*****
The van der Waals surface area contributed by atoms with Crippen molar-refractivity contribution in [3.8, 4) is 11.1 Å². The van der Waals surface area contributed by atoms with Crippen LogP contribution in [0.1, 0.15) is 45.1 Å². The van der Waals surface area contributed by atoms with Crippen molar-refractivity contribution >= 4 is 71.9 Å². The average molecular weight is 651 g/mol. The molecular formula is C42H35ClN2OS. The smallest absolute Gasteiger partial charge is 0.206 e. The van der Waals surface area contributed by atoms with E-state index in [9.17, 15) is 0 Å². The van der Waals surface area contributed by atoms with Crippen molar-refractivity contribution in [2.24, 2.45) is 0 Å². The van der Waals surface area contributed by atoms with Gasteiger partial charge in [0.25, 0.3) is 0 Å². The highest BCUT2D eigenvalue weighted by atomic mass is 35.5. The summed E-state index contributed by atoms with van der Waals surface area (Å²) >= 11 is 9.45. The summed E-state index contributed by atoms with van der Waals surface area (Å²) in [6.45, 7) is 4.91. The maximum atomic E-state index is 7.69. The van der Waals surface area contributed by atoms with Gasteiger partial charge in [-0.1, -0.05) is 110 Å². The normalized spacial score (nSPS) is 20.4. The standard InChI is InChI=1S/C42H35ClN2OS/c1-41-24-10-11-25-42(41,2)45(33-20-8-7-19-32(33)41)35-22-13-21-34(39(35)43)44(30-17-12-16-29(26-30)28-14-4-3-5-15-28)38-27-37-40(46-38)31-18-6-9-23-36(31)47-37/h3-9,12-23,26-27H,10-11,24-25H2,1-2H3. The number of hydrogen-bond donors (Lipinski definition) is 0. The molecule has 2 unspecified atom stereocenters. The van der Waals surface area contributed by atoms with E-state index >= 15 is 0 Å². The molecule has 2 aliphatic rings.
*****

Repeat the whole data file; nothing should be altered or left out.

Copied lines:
The van der Waals surface area contributed by atoms with Crippen molar-refractivity contribution in [3.8, 4) is 11.1 Å². The van der Waals surface area contributed by atoms with Crippen LogP contribution in [0.1, 0.15) is 45.1 Å². The van der Waals surface area contributed by atoms with Crippen molar-refractivity contribution >= 4 is 71.9 Å². The average molecular weight is 651 g/mol. The molecular formula is C42H35ClN2OS. The smallest absolute Gasteiger partial charge is 0.206 e. The van der Waals surface area contributed by atoms with E-state index in [9.17, 15) is 0 Å². The van der Waals surface area contributed by atoms with Crippen molar-refractivity contribution in [2.24, 2.45) is 0 Å². The van der Waals surface area contributed by atoms with Gasteiger partial charge in [0.25, 0.3) is 0 Å². The highest BCUT2D eigenvalue weighted by atomic mass is 35.5. The summed E-state index contributed by atoms with van der Waals surface area (Å²) >= 11 is 9.45. The summed E-state index contributed by atoms with van der Waals surface area (Å²) in [6.45, 7) is 4.91. The maximum atomic E-state index is 7.69. The van der Waals surface area contributed by atoms with Gasteiger partial charge in [-0.1, -0.05) is 110 Å². The normalized spacial score (nSPS) is 20.4. The standard InChI is InChI=1S/C42H35ClN2OS/c1-41-24-10-11-25-42(41,2)45(33-20-8-7-19-32(33)41)35-22-13-21-34(39(35)43)44(30-17-12-16-29(26-30)28-14-4-3-5-15-28)38-27-37-40(46-38)31-18-6-9-23-36(31)47-37/h3-9,12-23,26-27H,10-11,24-25H2,1-2H3. The number of hydrogen-bond donors (Lipinski definition) is 0. The molecule has 2 unspecified atom stereocenters. The van der Waals surface area contributed by atoms with E-state index >= 15 is 0 Å². The molecule has 2 aliphatic rings.